In the wake of the seemingly endless sexual harassment accusations that ban with the infamous Harvey Weinstein case, many of Hollywood’s stars — both men and women — have dealt admirably with the hidden corruption within the entertainment industry. The black dresses and suits that graced the red carpet were commendable nods to the fight to end sexual harassment in the workplace. Of course, this movement does not solely revolve around Hollywood: the recent “#MeToo” movement deftly used the platform of social media to encourage solidarity among an immense network of sexual harassment survivors.
Yet, in such a chaotic political environment, creating change may not be as simple as wearing a certain color or sharing a social media post; in this case, enough is never really enough. While the aforementioned trends have undoubtedly been helpful to the cause, institutional change across all industries — among university administration in particular — is imperative to finding a collective voice for unheard victims of sexual assault.
On all college campuses, the cloud of sexual misconduct still looms large. In addition to the stresses surrounding moving away from home, balancing course loads and preparing for the workforce, far too many students — specifically females — are faced with the terrifying prospect of sexual harassment. According to the Rape, Abuse and Incest National Network, nearly 23 percent of females will experience sexual assault at some point in their college careers.
Put simply, the general response to this troubling phenomena from university administration has been weak. Survivors across the country brave enough to come forward rarely see their perpetrators expelled — or punished at all for that matter.
Perhaps one of the most important aspects of fighting sexual harassment is improving systems of reporting these cases as soon as they occur; in this arena, USC has been better than most at aiding victims of sexual assault. Here at USC, the administration has done well in clarifying campus sexual assault policies, including additional training for Department of Public Safety officers and Resident Assistants, creating a Sexual Assault Task force and partnering with Callisto, an online platform that allows users to immediately and securely report a case of sexual assault. USC has also established the Relationship and Sexual Violence Prevention and Services (RSVP) program, which offers counseling for victims of sexual abuse and educational programs on understanding the facets of sexual violence.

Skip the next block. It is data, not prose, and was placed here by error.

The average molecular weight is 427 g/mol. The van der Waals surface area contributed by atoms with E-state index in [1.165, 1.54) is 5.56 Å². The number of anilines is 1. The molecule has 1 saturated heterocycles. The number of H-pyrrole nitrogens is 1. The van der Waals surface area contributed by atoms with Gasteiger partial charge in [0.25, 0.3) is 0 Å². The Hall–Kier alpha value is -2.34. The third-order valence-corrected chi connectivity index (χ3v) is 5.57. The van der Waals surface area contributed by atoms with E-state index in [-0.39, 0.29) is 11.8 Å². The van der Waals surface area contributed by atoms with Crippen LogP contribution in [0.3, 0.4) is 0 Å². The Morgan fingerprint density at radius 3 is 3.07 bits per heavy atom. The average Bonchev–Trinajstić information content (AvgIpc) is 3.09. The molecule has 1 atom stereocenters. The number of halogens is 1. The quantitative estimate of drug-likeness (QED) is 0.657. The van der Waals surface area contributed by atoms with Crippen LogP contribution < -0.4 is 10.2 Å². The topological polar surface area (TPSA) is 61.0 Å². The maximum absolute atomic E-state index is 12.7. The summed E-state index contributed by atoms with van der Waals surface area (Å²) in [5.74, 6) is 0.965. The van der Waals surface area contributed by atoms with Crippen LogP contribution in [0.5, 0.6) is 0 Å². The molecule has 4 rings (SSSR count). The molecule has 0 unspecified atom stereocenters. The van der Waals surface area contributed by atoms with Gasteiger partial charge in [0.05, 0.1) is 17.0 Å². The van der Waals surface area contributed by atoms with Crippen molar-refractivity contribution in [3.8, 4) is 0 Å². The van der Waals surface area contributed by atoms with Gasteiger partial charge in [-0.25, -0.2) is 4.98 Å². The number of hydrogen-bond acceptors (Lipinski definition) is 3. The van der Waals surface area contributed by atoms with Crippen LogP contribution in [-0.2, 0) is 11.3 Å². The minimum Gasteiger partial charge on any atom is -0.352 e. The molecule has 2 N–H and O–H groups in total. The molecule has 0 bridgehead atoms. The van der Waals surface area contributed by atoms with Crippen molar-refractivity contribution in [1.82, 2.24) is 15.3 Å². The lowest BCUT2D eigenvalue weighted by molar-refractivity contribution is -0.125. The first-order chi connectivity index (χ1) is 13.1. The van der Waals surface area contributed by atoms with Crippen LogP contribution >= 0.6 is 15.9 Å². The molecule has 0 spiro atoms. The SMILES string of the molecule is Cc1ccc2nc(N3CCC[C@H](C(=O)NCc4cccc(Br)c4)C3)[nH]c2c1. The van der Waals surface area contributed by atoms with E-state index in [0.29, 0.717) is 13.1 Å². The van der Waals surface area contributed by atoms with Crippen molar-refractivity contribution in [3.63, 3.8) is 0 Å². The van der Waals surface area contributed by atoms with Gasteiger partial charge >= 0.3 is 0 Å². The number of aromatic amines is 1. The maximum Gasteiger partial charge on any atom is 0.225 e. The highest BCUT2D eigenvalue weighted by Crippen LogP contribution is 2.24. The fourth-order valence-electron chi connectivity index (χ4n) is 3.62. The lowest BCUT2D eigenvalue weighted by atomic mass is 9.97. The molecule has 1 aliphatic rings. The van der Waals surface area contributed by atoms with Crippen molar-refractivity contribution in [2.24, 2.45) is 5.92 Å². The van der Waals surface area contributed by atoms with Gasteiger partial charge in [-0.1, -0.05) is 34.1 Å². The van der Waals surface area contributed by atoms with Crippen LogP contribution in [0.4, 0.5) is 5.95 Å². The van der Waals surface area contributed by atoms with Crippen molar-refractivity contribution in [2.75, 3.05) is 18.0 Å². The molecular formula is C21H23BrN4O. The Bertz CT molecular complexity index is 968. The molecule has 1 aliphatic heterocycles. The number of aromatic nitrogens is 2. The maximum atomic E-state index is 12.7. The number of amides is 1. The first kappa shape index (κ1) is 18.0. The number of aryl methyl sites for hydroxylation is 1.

But while education is a core component of prevention, USC has fallen short in terms of addressing the toxic, gendered culture that promotes sexual assault.
In terms of education, USC requires students to complete an online, two-part program called “Think About It,” that exemplifies what a healthy relationship means. The full program is required only of new students and takes all of two hours to complete. But this platform is problematic: the format of the “training” does not necessarily engage readers or encourage them to truly digest the information provided — rather, it acts as an annoyance that students gloss over for the sake of completion. Given the comprehensive response in terms of resources for victims — which are incredibly necessary, and their importance should not be minimized — USC’s response in terms of addressing campus social climate has been inadequate.
Opening up the issue to national discourse, it is difficult to navigate the overarching issue when the very person running the country is an alleged perpetrator of sexual assault. The Access Hollywood tape featuring President Donald Trump — as well as the accusations against leading lawmakers — is a prime example of the tendency of powerful figures to abuse their influence when it goes unchecked. This is not OK in Hollywood, and it certainly is not OK among government officials.
Sexual harassment is a complicated and nuanced issue, and, especially for victims of sexual assault, sometimes it can be difficult to see the light at the end of the tunnel. There is, however, one new development to be hopeful about: Survivors are starting to be heard — by journalists, by Hollywood, by fellow survivors. Sure, institutional change — particularly among universities — is desperately needed. But for perpetrators of sexual abuse, time’s up. It’s been far too long.